The last two scenarios when U.S. stocks went up this quickly? During the dot-com bubble and after recessions.

The last two scenarios when U.S. stocks went up this quickly? During the dot-com bubble and after recessions.
By: market watch Posted On: March 04, 2024 View: 18

The historic stock-market rally has shown few signs of stopping since October — with the S&P 500 advancing in 16 of the last 18 weeks for the first time since 1971.

There have been only two other scenarios when U.S. stocks climbed this fast over any four-month period since World War II, and the recent rally has “strong parallels” to both, according to a Deutsche Bank analyst.

The first scenario was when the economy was emerging from recession, such as after the COVID-19 pandemic or the 2007-2008 global financial crisis, while the second was during the dot-com bubble era in the late 1990s, when stocks saw rapid gains that proved unsustainable, said Henry Allen, macro strategist at Deutsche Bank. 

Post-recession periods

“The last time we saw the S&P 500 advance this rapidly over four months was up to July 2020,” when equities staged a “sharp recovery” after slumping on growing instability due to the onset of the COVID pandemic earlier that year, Allen said in a Monday client note. 

The mid-2020 rally was supported by massive amounts of monetary and fiscal stimulus, with the S&P 500 SPX rising 26.6% between April and July, almost taking the index back to its pre-COVID peak, according to FactSet data.

Looking further back, U.S. stocks also rallied after the S&P 500 fell to fresh lows in 2008 following the global financial crisis — with the index gaining more than 25% over the four months that ended in June 2009 once “the most acute phase” of the crisis had passed, according to data compiled by Deutsche Bank.

“Unsurprisingly, recessions normally lead to significant equity selloffs, then when the economy begins to improve again, there’s usually a fast recovery for the stock market,” Allen said. 


See: Nasdaq-100 rose 3% for the first time since the dot-com bubble era. Why it brings up old memories of this ‘scary’ period.

The dot-com bubble era

Allen said the seemingly relentless equity rally also brings to mind the dot-com bubble from over two decades ago, which saw the S&P 500 rise by 26% over the four months that ended in July 1997.

The rally later was followed by a bursting of the bubble, with stocks falling for three years in a row from 2000 to 2002. 

See: S&P 500’s breadth ‘still narrow’ after record peak — with these four stocks driving February gains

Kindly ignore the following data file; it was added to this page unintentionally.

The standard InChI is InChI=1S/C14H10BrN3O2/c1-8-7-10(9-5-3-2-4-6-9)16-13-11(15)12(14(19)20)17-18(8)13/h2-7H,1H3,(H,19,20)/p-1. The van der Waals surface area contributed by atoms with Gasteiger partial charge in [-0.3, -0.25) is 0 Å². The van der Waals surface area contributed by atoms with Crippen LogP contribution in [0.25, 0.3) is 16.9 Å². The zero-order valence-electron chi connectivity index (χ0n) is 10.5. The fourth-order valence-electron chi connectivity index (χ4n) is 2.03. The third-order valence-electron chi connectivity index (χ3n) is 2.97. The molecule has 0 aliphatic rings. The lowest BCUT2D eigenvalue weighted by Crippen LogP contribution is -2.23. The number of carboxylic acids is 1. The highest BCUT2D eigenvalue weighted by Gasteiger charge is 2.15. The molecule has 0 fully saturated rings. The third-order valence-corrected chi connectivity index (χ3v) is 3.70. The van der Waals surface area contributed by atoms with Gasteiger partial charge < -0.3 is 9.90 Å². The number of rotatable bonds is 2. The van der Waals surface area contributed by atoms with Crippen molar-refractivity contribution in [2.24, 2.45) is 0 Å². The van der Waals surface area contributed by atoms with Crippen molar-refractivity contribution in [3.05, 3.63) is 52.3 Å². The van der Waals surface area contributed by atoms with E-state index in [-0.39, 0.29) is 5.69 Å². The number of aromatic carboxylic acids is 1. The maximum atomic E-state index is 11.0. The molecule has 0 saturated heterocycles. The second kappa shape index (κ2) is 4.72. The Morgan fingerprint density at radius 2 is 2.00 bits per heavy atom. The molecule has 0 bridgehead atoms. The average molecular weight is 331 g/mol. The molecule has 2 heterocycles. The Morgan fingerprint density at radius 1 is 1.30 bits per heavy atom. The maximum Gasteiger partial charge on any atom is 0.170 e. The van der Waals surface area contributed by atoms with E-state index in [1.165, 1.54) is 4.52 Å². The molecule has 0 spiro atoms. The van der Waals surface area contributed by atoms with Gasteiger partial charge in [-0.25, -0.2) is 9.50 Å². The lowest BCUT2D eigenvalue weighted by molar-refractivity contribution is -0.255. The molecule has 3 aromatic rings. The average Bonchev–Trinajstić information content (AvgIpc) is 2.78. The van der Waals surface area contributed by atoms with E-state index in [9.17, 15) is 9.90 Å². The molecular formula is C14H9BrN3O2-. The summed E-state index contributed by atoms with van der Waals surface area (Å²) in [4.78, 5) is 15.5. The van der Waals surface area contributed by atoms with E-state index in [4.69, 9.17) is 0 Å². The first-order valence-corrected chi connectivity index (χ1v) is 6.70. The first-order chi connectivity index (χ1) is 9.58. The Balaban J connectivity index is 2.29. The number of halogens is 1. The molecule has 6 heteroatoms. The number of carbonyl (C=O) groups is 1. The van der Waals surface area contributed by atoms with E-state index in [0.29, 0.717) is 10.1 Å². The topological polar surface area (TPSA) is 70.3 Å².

The large-cap benchmark S&P 500 has risen 21.5% since it bottomed in October 2023, spurred on by growing hopes for a soft landing for the U.S. economy, expectations that the Federal Reserve will soon start cutting interest rates and investor enthusiasm for artificial intelligence. 

“It’s rare to see a rally this fast, and when they happen it’s usually because the economy is emerging from recession and the stock market has just been through a slump,” Allen said on Monday, adding that the only time in the post-World War II period that this wasn’t the case was during the dot-com bubble era.

Their rarity may raise fears that the recent stock-market rally is also a bubble, Allen noted.

Indeed, market participants have been debating whether the rush over the past year into the so-called Magnificent Seven stocks — a group that includes chip maker Nvidia Corp. NVDA, +3.60% and other megacap technology companies — resembles the dot-com bubble era, a period when equities also rode a wave of tech hype only to come crashing down, triggering a mild recession. 

While the Deutsche Bank analyst didn’t draw a direct parallel between the recent stock rally and any of the two prior scenarios of rapid gains, Allen admitted this rally has similarities to them. The U.S. economy also has remained surprising resilient during this cycle, even with the Fed’s policy rate steady at a 22-year high since July.

The three major U.S. stock indexes finished lower on Monday afternoon, with the S&P 500 and the Nasdaq Composite COMP  retreating from their record highs to start the week, down by 0.1% and 0.4%, respectively. The Dow Jones Industrial Average DJIA dropped 0.3%, according to FactSet data.

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